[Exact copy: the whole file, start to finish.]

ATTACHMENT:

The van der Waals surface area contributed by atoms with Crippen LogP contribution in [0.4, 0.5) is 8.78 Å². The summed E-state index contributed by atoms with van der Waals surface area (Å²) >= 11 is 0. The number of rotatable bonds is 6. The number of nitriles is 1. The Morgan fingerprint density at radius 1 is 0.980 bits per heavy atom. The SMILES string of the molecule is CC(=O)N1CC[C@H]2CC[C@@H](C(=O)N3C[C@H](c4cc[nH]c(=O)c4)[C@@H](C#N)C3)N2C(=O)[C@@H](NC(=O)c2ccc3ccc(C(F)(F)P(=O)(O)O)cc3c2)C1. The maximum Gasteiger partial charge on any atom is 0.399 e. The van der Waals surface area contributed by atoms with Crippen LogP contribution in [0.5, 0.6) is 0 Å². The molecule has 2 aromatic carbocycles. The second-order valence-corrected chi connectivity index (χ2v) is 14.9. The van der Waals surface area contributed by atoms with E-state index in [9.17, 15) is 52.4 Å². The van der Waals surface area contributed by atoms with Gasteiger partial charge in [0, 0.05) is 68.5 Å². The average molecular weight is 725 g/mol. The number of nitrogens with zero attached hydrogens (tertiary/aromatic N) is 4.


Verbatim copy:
The van der Waals surface area contributed by atoms with Crippen LogP contribution in [0.4, 0.5) is 8.78 Å². The summed E-state index contributed by atoms with van der Waals surface area (Å²) >= 11 is 0. The number of rotatable bonds is 6. The number of nitriles is 1. The Morgan fingerprint density at radius 1 is 0.980 bits per heavy atom. The SMILES string of the molecule is CC(=O)N1CC[C@H]2CC[C@@H](C(=O)N3C[C@H](c4cc[nH]c(=O)c4)[C@@H](C#N)C3)N2C(=O)[C@@H](NC(=O)c2ccc3ccc(C(F)(F)P(=O)(O)O)cc3c2)C1. The maximum Gasteiger partial charge on any atom is 0.399 e. The van der Waals surface area contributed by atoms with Crippen LogP contribution in [0.5, 0.6) is 0 Å². The molecule has 2 aromatic carbocycles. The second-order valence-corrected chi connectivity index (χ2v) is 14.9. The van der Waals surface area contributed by atoms with E-state index in [9.17, 15) is 52.4 Å². The van der Waals surface area contributed by atoms with Gasteiger partial charge in [0, 0.05) is 68.5 Å². The average molecular weight is 725 g/mol. The number of nitrogens with zero attached hydrogens (tertiary/aromatic N) is 4.